The Mummy is a failure in many respects. It is a critical failure, sitting at a 17% rating on RT, and is being panned across the board. Audiences have largely ignored it for Wonder Woman. The foreign box office is currently keeping it alive, as well as the small group of Tom Cruise fans stateside. The Mummy has been critiqued for being corporate made, a ploy for quick cash, and response to the increasingly competitive nature of cinematic universes. It is all of those things, and much more.
One of the films fatal flaws is that it is not a film. It is merely set up. This is illustrated through the lack of character development for the majority of the cast. What we know of them is told to us, rather than showed. Nick Morton (Tom Cruise) has the benefit of character development, but it is largely undercut by the attention given to the ‘Dark Universe’. Nick is said shown to be arrogant, cocky, and a thrill chaser. Most of this is shown in the first few minutes of encountering the character, but we never really know who Nick Morton is. He is our ‘protagonist’, whose arrogance endangers all of humanity. The characters that surround him also lack any character development. Vail (Jake Johnson) and Jenny (Annabelle Wallis) are interesting people and are obviously meant be modern takes on Evelyn and Jonathan (minus the sibling part) from the 1999 movie. However, what we know of them is that he is Nick’s best friend, and she is Nick’s girlfriend with a question mark.
The lack of character development can be blamed on the time being wasted on Dr Henry Jekyll (Russell Crowe) and his organization, Prodigium. Prodigium is essentially the SHIELD of this cinematic universe. The time spent on learning about Jekyll, his illness, and his organization, takes away from the much needed character development for Nick, Vail, and Jenny.
Vail dies and somehow guilds Nick as a ghost. Yet, we do not know how this is possible. What happened to his body after Nick shot him is one question that arises. How come that was not a concern for our characters who were present when he was bitten, and when they were present when he was possessed by Ahmanet (Sofia Boutella), killed someone and was subsequently shot by Nick. Is Vail aware that he is a ghost, is Vail’s ghost merely a trick from Ahmanet, or is Nick making this all up in his head? None of this is explained, and that is a big problem. The Mummy should essentially answer these questions because at the core the premise is understanding what is death, and what comes after death. Also the character Vail is used to utilize the Mummy’s power set, but there isn’t point where that connection is made clear. There lacked any visual aid to establish that the Mummy is causing these problems.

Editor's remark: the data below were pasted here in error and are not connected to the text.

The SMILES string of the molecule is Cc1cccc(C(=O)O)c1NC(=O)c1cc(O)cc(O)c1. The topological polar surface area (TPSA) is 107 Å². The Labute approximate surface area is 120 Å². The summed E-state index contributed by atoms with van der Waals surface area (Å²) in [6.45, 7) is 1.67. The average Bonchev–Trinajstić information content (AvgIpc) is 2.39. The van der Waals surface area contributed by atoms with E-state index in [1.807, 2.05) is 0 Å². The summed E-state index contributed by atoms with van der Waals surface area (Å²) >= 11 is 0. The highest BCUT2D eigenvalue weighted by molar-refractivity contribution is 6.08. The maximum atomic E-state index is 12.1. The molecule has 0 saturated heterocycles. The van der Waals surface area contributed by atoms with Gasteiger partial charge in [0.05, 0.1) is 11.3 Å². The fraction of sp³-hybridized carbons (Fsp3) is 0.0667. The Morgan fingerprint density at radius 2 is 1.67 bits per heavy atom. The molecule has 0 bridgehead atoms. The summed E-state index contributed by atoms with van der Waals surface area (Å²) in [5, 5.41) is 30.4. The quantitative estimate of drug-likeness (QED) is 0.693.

Jenny’s last name is Halsey, if this universe is to continue I bet she is somehow connected to Van Halsing. She is the Evie of the film, she is an archaeologist who is incredibly passionate about her job. For the lack of character development, Wallis makes up for it by giving Jenny great depth and likability. She isn’t as warm and sweet as Evie, but they have similar character traits. Both Evie and Jenny are very curious about artifacts and history. Both correct Rick and Nick (rolls eyes) when they mischaracterize or misname something. Also they are often the victim of the our leads stupid mistakes. Also both die and are resurrected by their leading man, honestly were these parallels deliberate or lazy.
At the beginning of the film Nick steals a map from her. We do not see their interaction, we do not know why Nick targeted Jenny, we do not know how Jenny is possibly connected to Nick or Vail (who alludes to trying to be in a relationship with her). It is hinted that they have a longer relationship, but it is barley something we explore for more than 2 minutes. There are facts about this character that are completely sacrificed for the construction of this universe. We are to believe that Nick and Jenny share a connection, but we are are not privy to their interactions before the events of The Mummy, so when Nick sacrifices himself for her, it doesn’t feel genuine.